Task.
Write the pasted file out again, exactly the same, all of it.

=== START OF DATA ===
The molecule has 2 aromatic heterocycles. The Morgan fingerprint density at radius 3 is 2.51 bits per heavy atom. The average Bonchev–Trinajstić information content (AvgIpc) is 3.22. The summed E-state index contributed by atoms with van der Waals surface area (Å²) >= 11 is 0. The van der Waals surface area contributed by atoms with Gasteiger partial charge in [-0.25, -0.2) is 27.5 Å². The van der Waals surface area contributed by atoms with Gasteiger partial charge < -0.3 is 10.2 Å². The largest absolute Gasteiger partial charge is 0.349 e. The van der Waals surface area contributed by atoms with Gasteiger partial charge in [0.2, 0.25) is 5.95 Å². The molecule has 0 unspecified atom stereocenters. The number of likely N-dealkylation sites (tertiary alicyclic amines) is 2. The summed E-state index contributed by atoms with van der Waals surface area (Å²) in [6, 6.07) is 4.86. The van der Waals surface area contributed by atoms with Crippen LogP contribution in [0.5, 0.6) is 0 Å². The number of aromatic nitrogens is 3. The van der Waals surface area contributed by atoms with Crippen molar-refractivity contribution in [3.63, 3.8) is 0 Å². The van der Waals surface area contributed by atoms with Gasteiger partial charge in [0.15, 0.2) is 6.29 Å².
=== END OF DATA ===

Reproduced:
The molecule has 2 aromatic heterocycles. The Morgan fingerprint density at radius 3 is 2.51 bits per heavy atom. The average Bonchev–Trinajstić information content (AvgIpc) is 3.22. The summed E-state index contributed by atoms with van der Waals surface area (Å²) >= 11 is 0. The van der Waals surface area contributed by atoms with Gasteiger partial charge in [-0.25, -0.2) is 27.5 Å². The van der Waals surface area contributed by atoms with Gasteiger partial charge < -0.3 is 10.2 Å². The largest absolute Gasteiger partial charge is 0.349 e. The van der Waals surface area contributed by atoms with Gasteiger partial charge in [0.2, 0.25) is 5.95 Å². The molecule has 0 unspecified atom stereocenters. The number of likely N-dealkylation sites (tertiary alicyclic amines) is 2. The summed E-state index contributed by atoms with van der Waals surface area (Å²) in [6, 6.07) is 4.86. The van der Waals surface area contributed by atoms with Crippen LogP contribution in [0.5, 0.6) is 0 Å². The number of aromatic nitrogens is 3. The van der Waals surface area contributed by atoms with Crippen molar-refractivity contribution in [3.63, 3.8) is 0 Å². The van der Waals surface area contributed by atoms with Gasteiger partial charge in [0.15, 0.2) is 6.29 Å².